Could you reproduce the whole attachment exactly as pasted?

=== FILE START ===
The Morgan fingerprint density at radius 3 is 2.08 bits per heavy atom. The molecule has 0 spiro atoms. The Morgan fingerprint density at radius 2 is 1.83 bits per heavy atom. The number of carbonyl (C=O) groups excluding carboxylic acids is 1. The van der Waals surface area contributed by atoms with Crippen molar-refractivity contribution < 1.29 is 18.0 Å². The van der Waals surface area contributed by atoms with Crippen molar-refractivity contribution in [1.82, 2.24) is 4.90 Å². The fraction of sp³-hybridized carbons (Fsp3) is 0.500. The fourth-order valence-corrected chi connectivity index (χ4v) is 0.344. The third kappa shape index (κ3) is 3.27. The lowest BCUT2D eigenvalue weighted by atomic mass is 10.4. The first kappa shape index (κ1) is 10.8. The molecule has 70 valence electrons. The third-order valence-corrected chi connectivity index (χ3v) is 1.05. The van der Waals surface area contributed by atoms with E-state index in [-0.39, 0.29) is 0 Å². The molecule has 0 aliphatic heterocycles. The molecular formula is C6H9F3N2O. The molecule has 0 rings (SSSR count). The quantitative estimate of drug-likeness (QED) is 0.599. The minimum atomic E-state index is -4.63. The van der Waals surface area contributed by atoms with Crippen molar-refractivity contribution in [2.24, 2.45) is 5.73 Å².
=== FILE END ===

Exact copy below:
The Morgan fingerprint density at radius 3 is 2.08 bits per heavy atom. The molecule has 0 spiro atoms. The Morgan fingerprint density at radius 2 is 1.83 bits per heavy atom. The number of carbonyl (C=O) groups excluding carboxylic acids is 1. The van der Waals surface area contributed by atoms with Crippen molar-refractivity contribution < 1.29 is 18.0 Å². The van der Waals surface area contributed by atoms with Crippen molar-refractivity contribution in [1.82, 2.24) is 4.90 Å². The fraction of sp³-hybridized carbons (Fsp3) is 0.500. The fourth-order valence-corrected chi connectivity index (χ4v) is 0.344. The third kappa shape index (κ3) is 3.27. The lowest BCUT2D eigenvalue weighted by atomic mass is 10.4. The first kappa shape index (κ1) is 10.8. The molecule has 70 valence electrons. The third-order valence-corrected chi connectivity index (χ3v) is 1.05. The van der Waals surface area contributed by atoms with E-state index in [-0.39, 0.29) is 0 Å². The molecule has 0 aliphatic heterocycles. The molecular formula is C6H9F3N2O. The molecule has 0 rings (SSSR count). The quantitative estimate of drug-likeness (QED) is 0.599. The minimum atomic E-state index is -4.63. The van der Waals surface area contributed by atoms with Crippen molar-refractivity contribution in [2.24, 2.45) is 5.73 Å².